RICHMOND, Va. (AP) — Dominion Virginia Power's preferred route for a high-voltage power line over the James River has won state regulatory approval over objections it would mar a historic stretch of the James.
The decision by the State Corporation Commission leaves to the U.S. Army Corps of Engineers the final say on the 500-kilovolt line between Surry County and a new switching station in James City County. More than half of the 8-mile transmission line would span the James on towers rising to 300 feet.
The debate over the transmission line has centered on a growing demand for power amid the retirement of coal-fired plants and concern about the visual impact of towers rising to a height of 300 feet over the river.
Preservationists argue the transmission line would mar the vista of some of the state's most historic attractions, including Jamestown, Williamsburg and Yorktown. They are collectively known as the Historic Triangle.
The power line would be visible from the eastern end of Jamestown Island, according to William Kelso, chief archaeologist at the first European settlement in North America. The towers would also be glimpsed from the Colonial Parkway, the 23-mile roadway along the York River that links the state's Historic Triangle.
"It really infringes upon what I think is a national treasure," Kelso said Friday of the parkway. "That's a major concern, something that severs the river. It's just so pristine."
That section of river was a passage for Native Americans and includes the Capt. John Smith Chesapeake National Historic Trail, named after the intrepid Jamestown settler.
Kelso and other preservationists have argued for an alternate path across the James or burying the transmission line under the river.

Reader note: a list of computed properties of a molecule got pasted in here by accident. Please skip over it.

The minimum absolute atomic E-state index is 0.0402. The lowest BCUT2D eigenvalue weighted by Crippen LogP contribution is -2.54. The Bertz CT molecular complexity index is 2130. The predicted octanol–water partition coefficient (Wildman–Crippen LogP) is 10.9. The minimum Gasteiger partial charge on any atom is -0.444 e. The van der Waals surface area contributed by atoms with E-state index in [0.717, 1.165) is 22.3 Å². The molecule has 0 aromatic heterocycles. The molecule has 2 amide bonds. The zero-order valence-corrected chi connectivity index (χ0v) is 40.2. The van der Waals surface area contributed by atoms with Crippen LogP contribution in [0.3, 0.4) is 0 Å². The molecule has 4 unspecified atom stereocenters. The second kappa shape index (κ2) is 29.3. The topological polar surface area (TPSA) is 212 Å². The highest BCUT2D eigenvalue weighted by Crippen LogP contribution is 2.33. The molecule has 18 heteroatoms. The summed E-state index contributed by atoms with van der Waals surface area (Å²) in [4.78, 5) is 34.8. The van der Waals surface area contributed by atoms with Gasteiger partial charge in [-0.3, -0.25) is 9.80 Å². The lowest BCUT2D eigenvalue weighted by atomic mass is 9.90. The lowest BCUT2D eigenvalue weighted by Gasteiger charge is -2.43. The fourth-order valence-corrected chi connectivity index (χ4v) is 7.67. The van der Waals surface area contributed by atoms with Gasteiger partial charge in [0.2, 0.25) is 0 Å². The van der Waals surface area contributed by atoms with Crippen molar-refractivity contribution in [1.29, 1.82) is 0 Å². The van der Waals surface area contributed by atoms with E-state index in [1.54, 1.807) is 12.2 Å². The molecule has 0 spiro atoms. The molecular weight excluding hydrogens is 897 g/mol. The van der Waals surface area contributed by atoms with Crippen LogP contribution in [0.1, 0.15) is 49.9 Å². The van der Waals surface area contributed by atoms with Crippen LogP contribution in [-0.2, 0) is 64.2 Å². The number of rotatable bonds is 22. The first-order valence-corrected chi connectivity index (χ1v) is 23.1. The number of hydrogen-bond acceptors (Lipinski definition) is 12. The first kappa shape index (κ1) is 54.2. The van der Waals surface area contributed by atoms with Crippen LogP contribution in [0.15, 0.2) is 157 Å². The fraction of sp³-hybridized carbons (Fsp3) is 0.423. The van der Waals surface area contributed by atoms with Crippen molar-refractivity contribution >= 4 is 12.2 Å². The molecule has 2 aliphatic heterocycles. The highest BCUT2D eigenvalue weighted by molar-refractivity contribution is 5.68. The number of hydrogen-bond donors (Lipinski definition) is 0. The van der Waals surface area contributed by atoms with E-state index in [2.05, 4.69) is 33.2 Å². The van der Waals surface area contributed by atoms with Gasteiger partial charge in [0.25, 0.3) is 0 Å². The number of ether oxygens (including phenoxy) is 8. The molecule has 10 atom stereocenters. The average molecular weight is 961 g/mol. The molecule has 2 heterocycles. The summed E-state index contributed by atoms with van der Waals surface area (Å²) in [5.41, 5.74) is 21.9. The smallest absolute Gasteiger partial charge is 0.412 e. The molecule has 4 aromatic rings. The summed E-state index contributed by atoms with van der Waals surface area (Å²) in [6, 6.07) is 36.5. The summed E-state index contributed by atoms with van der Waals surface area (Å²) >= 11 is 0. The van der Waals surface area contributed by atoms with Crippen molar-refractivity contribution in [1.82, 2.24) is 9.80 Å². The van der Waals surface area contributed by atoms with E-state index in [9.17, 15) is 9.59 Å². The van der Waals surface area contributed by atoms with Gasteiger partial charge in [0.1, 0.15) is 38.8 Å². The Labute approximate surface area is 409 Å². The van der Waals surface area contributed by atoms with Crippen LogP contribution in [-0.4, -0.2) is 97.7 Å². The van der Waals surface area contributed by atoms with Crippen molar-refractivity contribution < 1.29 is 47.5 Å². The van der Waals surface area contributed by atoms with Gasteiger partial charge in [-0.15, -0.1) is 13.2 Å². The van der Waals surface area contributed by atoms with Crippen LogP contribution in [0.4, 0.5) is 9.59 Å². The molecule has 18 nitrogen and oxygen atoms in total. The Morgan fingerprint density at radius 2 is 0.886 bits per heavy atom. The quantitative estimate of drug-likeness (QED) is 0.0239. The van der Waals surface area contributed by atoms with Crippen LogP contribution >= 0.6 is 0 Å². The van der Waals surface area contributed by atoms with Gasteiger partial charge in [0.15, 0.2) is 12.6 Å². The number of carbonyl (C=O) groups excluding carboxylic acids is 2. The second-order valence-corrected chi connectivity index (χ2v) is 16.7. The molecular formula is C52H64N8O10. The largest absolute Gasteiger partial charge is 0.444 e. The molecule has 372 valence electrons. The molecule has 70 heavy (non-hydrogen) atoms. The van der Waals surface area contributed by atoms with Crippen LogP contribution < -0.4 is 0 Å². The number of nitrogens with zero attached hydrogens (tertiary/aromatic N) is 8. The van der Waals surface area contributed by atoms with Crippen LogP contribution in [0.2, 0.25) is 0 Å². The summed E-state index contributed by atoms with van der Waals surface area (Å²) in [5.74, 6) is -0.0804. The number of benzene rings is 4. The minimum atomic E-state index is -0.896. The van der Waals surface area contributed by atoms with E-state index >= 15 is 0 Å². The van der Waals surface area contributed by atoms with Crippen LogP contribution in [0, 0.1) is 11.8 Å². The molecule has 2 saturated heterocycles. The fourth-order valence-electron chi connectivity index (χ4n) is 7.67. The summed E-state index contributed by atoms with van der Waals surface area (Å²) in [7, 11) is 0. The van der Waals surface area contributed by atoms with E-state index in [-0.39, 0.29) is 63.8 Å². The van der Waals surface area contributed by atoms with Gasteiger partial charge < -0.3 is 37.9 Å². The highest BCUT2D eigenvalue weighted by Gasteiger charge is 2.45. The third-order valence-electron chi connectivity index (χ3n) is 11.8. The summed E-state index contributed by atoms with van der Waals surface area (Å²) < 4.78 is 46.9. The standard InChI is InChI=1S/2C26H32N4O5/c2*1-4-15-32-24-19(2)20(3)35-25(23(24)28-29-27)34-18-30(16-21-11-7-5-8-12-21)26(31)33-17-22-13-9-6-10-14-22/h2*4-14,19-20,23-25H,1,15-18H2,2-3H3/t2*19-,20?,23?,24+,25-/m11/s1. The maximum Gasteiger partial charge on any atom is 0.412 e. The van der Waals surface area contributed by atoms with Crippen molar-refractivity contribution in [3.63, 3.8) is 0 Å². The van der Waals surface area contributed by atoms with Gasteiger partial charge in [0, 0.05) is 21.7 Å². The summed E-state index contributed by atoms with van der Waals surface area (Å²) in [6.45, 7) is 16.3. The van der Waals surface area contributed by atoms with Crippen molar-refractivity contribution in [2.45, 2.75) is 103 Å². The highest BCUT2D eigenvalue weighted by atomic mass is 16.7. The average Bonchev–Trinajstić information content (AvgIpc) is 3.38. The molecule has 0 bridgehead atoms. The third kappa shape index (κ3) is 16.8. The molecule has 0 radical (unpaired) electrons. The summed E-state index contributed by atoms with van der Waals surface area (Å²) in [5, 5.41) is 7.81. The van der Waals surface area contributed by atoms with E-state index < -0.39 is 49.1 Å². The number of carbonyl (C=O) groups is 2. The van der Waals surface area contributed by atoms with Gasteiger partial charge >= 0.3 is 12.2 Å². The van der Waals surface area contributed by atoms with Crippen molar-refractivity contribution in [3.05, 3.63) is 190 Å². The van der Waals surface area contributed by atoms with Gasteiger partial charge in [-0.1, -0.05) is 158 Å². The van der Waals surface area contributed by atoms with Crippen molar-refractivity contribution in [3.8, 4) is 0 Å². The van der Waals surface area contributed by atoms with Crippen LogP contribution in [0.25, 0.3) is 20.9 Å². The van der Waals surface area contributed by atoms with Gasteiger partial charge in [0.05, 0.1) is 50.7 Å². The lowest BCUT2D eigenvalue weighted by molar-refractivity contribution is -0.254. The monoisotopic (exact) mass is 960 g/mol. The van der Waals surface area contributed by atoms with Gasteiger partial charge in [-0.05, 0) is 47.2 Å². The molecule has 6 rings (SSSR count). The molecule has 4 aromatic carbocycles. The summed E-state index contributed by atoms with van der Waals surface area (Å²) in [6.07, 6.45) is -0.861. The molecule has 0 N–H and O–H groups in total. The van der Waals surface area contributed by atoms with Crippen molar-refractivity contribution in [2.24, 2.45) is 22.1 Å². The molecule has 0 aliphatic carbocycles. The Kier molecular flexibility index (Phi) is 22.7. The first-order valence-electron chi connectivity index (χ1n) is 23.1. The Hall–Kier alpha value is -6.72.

Dominion said Friday a 500-kilovolt line is not "a viable underground" alternative and the cost would be five times the estimated $60 million for an overhead transmission line.
The National Trust for Historic Places has called the area where the transmission line would be strung as "a portal into a remarkable chapter of American history."
The SCC had decided late last year that the transmission line was needed to meet the region's power demands.
"The evidence is clear that the proposed project is necessary to continue reliable electric service to the hundreds of thousands of people who live and work across this broad region of Virginia," the SCC wrote.
Commissioners said they were mindful of the historic path it would follow, concluding that routes for the transmission line "reasonably minimize" the impact on historic attractions and the environment.
In a decision late last week, the commission endorsed one of several routes for the transmission line.
The so-called Surry-Skiffes Creek project includes the overhead transmission line from a Dominion switching station in Surry County to a new switching station in James City County in the state's Tidewater region. It also would include a 230-kilovolt transmission line passing through James City and York counties and the city of Newport News, and ending in Hampton.
Dominion has said it is sensitive to the history of the region and environmental concerns. It has said it has worked to plot a route that would minimize its impact.
The Army Corps review would not only assess the line's impact on historic resources, but also wildlife. The review, for instance, will examine the project's impact on giant Atlantic sturgeon, which sustained Jamestown settlers.
The Atlantic sturgeon has been declared an endangered species by the National Marine Fisheries Service.
Sturgeon migrate through the area where the transmission towers would be anchored in the river. The fish spawn upriver.
Dominion said Friday it has begun staging construction materials ahead of the expected May decision by the Army Corps.
Steve Szkotak can be reached on Twitter at http://twitter.com/sszkotakap.